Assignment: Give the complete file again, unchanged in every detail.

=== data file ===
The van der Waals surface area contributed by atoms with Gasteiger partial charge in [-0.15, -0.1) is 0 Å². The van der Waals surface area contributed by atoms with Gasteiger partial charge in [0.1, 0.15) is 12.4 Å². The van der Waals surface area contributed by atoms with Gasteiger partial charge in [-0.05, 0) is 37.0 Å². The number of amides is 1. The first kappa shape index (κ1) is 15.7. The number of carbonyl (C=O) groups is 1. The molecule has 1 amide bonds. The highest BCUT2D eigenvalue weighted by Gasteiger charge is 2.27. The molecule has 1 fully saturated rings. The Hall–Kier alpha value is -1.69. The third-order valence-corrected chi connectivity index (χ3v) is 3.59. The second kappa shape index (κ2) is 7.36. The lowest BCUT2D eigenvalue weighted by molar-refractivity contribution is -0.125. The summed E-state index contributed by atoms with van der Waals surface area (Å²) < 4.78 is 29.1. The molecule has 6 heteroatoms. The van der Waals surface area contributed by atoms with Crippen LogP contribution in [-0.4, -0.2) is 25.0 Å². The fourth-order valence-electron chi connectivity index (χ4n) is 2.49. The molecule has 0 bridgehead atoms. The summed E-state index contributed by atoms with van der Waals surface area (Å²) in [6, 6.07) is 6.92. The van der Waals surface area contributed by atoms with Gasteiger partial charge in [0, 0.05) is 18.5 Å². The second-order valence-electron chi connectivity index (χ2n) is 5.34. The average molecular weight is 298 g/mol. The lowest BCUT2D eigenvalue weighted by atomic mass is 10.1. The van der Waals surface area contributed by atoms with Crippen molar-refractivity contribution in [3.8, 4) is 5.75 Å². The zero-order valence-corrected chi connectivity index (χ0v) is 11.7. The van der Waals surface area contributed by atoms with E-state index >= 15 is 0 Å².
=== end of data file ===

The van der Waals surface area contributed by atoms with Gasteiger partial charge in [-0.15, -0.1) is 0 Å². The van der Waals surface area contributed by atoms with Gasteiger partial charge in [0.1, 0.15) is 12.4 Å². The van der Waals surface area contributed by atoms with Gasteiger partial charge in [-0.05, 0) is 37.0 Å². The number of amides is 1. The first kappa shape index (κ1) is 15.7. The number of carbonyl (C=O) groups is 1. The molecule has 1 amide bonds. The highest BCUT2D eigenvalue weighted by Gasteiger charge is 2.27. The molecule has 1 fully saturated rings. The Hall–Kier alpha value is -1.69. The third-order valence-corrected chi connectivity index (χ3v) is 3.59. The second kappa shape index (κ2) is 7.36. The lowest BCUT2D eigenvalue weighted by molar-refractivity contribution is -0.125. The summed E-state index contributed by atoms with van der Waals surface area (Å²) < 4.78 is 29.1. The molecule has 6 heteroatoms. The van der Waals surface area contributed by atoms with Crippen LogP contribution in [-0.4, -0.2) is 25.0 Å². The fourth-order valence-electron chi connectivity index (χ4n) is 2.49. The molecule has 0 bridgehead atoms. The summed E-state index contributed by atoms with van der Waals surface area (Å²) in [6, 6.07) is 6.92. The van der Waals surface area contributed by atoms with Gasteiger partial charge in [0, 0.05) is 18.5 Å². The second-order valence-electron chi connectivity index (χ2n) is 5.34. The average molecular weight is 298 g/mol. The lowest BCUT2D eigenvalue weighted by atomic mass is 10.1. The van der Waals surface area contributed by atoms with Crippen molar-refractivity contribution in [3.8, 4) is 5.75 Å². The zero-order valence-corrected chi connectivity index (χ0v) is 11.7. The van der Waals surface area contributed by atoms with E-state index >= 15 is 0 Å².